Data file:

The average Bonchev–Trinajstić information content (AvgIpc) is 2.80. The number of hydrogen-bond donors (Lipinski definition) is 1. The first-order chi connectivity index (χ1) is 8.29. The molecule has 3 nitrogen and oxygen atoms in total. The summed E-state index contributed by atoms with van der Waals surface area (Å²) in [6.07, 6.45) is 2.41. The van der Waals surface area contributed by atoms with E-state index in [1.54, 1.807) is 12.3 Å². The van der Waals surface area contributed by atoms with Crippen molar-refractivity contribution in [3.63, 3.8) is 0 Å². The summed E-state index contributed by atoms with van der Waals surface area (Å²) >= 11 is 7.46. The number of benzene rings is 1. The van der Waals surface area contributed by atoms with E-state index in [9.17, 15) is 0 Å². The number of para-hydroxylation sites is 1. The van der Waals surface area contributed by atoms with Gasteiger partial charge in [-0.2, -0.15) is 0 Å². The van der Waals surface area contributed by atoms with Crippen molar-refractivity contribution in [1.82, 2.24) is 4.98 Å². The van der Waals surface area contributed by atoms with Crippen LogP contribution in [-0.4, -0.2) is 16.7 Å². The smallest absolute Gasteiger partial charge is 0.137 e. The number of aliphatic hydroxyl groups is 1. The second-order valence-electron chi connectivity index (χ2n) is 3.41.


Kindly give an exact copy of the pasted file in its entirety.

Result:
The average Bonchev–Trinajstić information content (AvgIpc) is 2.80. The number of hydrogen-bond donors (Lipinski definition) is 1. The first-order chi connectivity index (χ1) is 8.29. The molecule has 3 nitrogen and oxygen atoms in total. The summed E-state index contributed by atoms with van der Waals surface area (Å²) in [6.07, 6.45) is 2.41. The van der Waals surface area contributed by atoms with E-state index in [1.54, 1.807) is 12.3 Å². The van der Waals surface area contributed by atoms with Crippen molar-refractivity contribution in [3.63, 3.8) is 0 Å². The summed E-state index contributed by atoms with van der Waals surface area (Å²) >= 11 is 7.46. The number of benzene rings is 1. The van der Waals surface area contributed by atoms with E-state index in [9.17, 15) is 0 Å². The number of para-hydroxylation sites is 1. The van der Waals surface area contributed by atoms with Gasteiger partial charge in [-0.2, -0.15) is 0 Å². The van der Waals surface area contributed by atoms with Crippen molar-refractivity contribution in [1.82, 2.24) is 4.98 Å². The van der Waals surface area contributed by atoms with Crippen LogP contribution in [-0.4, -0.2) is 16.7 Å². The smallest absolute Gasteiger partial charge is 0.137 e. The number of aliphatic hydroxyl groups is 1. The second-order valence-electron chi connectivity index (χ2n) is 3.41.